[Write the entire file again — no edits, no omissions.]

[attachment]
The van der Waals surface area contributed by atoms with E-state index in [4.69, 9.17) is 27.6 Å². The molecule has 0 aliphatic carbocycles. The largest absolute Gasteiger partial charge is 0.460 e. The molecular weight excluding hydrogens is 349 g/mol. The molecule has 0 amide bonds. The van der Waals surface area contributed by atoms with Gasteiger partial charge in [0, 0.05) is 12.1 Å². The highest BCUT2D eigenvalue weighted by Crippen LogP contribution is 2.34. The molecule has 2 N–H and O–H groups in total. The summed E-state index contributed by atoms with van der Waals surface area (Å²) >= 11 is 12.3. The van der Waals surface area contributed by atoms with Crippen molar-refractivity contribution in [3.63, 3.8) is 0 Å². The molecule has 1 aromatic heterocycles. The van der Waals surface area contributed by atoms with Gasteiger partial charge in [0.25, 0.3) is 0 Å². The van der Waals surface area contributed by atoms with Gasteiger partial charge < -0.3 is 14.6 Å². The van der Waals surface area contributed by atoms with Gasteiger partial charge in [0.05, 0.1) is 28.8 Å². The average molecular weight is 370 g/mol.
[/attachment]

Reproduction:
The van der Waals surface area contributed by atoms with E-state index in [4.69, 9.17) is 27.6 Å². The molecule has 0 aliphatic carbocycles. The largest absolute Gasteiger partial charge is 0.460 e. The molecular weight excluding hydrogens is 349 g/mol. The molecule has 0 amide bonds. The van der Waals surface area contributed by atoms with Gasteiger partial charge in [0, 0.05) is 12.1 Å². The highest BCUT2D eigenvalue weighted by Crippen LogP contribution is 2.34. The molecule has 2 N–H and O–H groups in total. The summed E-state index contributed by atoms with van der Waals surface area (Å²) >= 11 is 12.3. The van der Waals surface area contributed by atoms with Crippen molar-refractivity contribution in [3.63, 3.8) is 0 Å². The molecule has 1 aromatic heterocycles. The van der Waals surface area contributed by atoms with Gasteiger partial charge in [0.25, 0.3) is 0 Å². The van der Waals surface area contributed by atoms with Gasteiger partial charge < -0.3 is 14.6 Å². The van der Waals surface area contributed by atoms with Gasteiger partial charge in [0.05, 0.1) is 28.8 Å². The average molecular weight is 370 g/mol.